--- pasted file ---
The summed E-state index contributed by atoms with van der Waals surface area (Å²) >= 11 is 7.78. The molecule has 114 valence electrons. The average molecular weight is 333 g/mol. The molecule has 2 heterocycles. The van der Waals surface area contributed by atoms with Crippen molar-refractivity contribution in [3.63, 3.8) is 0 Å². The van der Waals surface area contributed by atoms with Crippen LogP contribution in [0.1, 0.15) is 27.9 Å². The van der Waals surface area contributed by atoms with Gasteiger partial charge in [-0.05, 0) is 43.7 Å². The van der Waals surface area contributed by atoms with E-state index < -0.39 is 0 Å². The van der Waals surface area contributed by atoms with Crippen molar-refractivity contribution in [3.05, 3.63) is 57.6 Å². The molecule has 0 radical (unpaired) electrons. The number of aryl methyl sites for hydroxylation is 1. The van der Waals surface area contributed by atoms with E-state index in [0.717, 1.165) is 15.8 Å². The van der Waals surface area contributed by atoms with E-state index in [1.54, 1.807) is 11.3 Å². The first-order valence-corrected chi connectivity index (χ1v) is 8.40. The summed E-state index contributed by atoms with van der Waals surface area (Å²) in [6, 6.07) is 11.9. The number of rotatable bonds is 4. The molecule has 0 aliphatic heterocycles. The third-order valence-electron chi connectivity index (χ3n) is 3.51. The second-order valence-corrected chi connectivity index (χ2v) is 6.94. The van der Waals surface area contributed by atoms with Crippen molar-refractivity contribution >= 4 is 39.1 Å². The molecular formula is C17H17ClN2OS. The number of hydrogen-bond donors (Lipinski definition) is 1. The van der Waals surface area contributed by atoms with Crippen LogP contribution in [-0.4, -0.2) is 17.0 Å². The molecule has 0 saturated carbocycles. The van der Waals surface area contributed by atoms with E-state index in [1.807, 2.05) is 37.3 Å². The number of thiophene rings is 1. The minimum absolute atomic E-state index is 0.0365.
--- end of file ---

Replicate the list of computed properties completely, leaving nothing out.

The summed E-state index contributed by atoms with van der Waals surface area (Å²) >= 11 is 7.78. The molecule has 114 valence electrons. The average molecular weight is 333 g/mol. The molecule has 2 heterocycles. The van der Waals surface area contributed by atoms with Crippen molar-refractivity contribution in [3.63, 3.8) is 0 Å². The van der Waals surface area contributed by atoms with Crippen LogP contribution in [0.1, 0.15) is 27.9 Å². The van der Waals surface area contributed by atoms with Gasteiger partial charge in [-0.05, 0) is 43.7 Å². The van der Waals surface area contributed by atoms with E-state index < -0.39 is 0 Å². The van der Waals surface area contributed by atoms with Crippen molar-refractivity contribution in [3.05, 3.63) is 57.6 Å². The molecule has 0 radical (unpaired) electrons. The number of aryl methyl sites for hydroxylation is 1. The van der Waals surface area contributed by atoms with E-state index in [0.717, 1.165) is 15.8 Å². The van der Waals surface area contributed by atoms with E-state index in [1.54, 1.807) is 11.3 Å². The first-order valence-corrected chi connectivity index (χ1v) is 8.40. The summed E-state index contributed by atoms with van der Waals surface area (Å²) in [6, 6.07) is 11.9. The number of rotatable bonds is 4. The molecule has 0 aliphatic heterocycles. The third-order valence-electron chi connectivity index (χ3n) is 3.51. The second-order valence-corrected chi connectivity index (χ2v) is 6.94. The van der Waals surface area contributed by atoms with Crippen molar-refractivity contribution >= 4 is 39.1 Å². The molecular formula is C17H17ClN2OS. The number of hydrogen-bond donors (Lipinski definition) is 1. The van der Waals surface area contributed by atoms with Crippen LogP contribution in [-0.4, -0.2) is 17.0 Å². The molecule has 0 saturated carbocycles. The van der Waals surface area contributed by atoms with E-state index in [1.807, 2.05) is 37.3 Å². The number of thiophene rings is 1. The minimum absolute atomic E-state index is 0.0365.